According to Human Rights Watch, “Palestinian children are treated in ways that would terrify and traumatize an adult… Screams, threats, and beatings are no way for the police to treat a child or to get accurate information from them.” The UN has repeatedly found that Israeli settlement-building violates the Geneva Conventions.
Though Project Interchange professes to be “nonpartisan” and “apolitical,” there is no apolitical way to “bring the… accomplishments of Israel to life.”
When a group of people is subjected to the political will of another to the extent that homes are destroyed and children are routinely killed and imprisoned, there is no “apolitical way” for Project Interchange to accomplish this goal. As Archbishop Desmond Tutu said, “If you are neutral in situations of injustice, you have chosen the side of the oppressor.”
Project Interchange doesn’t really try to be neutral, either: In the words of an alum mentioned on its website, he “learned about the pernicious anti-Semitic boycott, divestment, and sanctions (BDS) campaign targeting the Jewish state.” This trip is tremendously political.
It greatly mischaracterizes the BDS campaign. BDS is a Palestinian-led campaign supported by people around the world, not a shadowy anti-Semitic conspiracy.
It is a peaceful tactic that has been adopted by organizations and people ranging from the Presbyterian Church to Roger Waters. Boycotting Israel is not boycotting Jewish people any more than boycotting apartheid South Africa was boycotting white people. Desmond Tutu put it eloquently in a recent interview: “In South Africa, we could not have achieved our democracy without the help of people around the world, who through the use of non-violent means, such as boycotts and divestment, encouraged their governments and other corporate actors to reverse decades-long support for the apartheid regime… The same issues of inequality and injustice today motivate the divestment movement trying to end Israel’s decades-long occupation of Palestinian territory and the unfair and prejudicial treatment of the Palestinian people by the Israeli government ruling over them.”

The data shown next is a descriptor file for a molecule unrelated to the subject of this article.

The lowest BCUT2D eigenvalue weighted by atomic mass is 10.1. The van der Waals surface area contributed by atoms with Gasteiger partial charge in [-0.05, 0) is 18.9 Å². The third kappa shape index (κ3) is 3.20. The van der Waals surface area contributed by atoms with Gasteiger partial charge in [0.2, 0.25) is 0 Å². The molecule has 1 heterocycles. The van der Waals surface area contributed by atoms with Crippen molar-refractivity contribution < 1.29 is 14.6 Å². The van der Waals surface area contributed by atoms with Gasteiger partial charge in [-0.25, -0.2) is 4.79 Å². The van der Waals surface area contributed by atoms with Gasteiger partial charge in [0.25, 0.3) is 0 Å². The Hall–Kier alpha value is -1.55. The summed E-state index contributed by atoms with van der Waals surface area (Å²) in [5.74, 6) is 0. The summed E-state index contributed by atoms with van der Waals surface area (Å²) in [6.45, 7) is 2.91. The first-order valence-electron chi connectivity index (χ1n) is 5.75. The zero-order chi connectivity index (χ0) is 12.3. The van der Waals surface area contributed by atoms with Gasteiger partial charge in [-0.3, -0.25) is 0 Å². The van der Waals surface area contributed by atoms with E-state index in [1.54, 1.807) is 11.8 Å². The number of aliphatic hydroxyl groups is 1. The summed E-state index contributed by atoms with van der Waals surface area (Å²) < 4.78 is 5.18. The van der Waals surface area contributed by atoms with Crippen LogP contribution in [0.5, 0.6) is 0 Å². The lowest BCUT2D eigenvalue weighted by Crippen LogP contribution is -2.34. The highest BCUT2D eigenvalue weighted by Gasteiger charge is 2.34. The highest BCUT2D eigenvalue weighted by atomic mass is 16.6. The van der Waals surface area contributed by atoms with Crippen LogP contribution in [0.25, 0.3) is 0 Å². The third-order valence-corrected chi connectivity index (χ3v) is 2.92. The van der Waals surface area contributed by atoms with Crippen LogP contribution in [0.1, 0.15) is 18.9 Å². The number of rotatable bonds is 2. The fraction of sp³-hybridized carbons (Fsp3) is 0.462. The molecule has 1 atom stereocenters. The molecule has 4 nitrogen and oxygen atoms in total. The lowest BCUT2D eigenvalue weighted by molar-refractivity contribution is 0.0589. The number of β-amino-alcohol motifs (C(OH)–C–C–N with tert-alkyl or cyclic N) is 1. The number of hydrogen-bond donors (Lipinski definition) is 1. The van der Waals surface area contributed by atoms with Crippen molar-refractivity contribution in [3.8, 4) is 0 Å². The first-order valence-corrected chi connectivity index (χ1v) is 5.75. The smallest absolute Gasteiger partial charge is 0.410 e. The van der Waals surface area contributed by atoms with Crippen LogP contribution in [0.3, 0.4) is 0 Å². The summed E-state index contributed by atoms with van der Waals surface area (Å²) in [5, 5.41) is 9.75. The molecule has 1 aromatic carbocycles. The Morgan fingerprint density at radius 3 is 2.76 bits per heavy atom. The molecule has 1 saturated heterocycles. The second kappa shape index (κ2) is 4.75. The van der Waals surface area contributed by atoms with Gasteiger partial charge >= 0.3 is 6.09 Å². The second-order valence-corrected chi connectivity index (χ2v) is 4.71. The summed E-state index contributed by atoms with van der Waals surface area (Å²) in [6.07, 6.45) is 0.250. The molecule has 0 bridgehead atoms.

Project Interchange exists to silence this side of the story. Any time its website refers to the BDS campaign, it throws in an extra adjective: “pernicious,” “insidious,” sinister.” Its sponsoring organization brags that it has “cut off BDS at every turn.”
Some of the most visible victims of the campaign against BDS have been professors like Steven Salaita, who lost a tenured job opportunity for speaking out about Israeli human rights abuses.
As President of our college, if you attend Project Interchange, you will send a chilling message to Carleton students and faculty about our academic freedom. You will help the right-wing government of Israel win a propaganda victory.
Many university/college presidents have already attended Project Interchange, and Carleton will be one more on the list. We reject Carleton’s name being coopted to support an apartheid state.
This is a difficult letter to write because it would be impossible to spell out in a few pages every reason to stay home: families driven from their homeland, 700 Palestinian children arrested, interrogated, and tortured each year, and more than 1,500 Palestinian children killed since 2000, according to UNICEF and UNOCHA reports.
A letter could not capture the cruelty of a wall slicing through ancestral land or the anxiety of over 700 roadblocks and checkpoints. No letter asking you not to attend Project Interchange could be adequate, and that is exactly why we urge you not to attend.
Carleton Democratic Socialists of America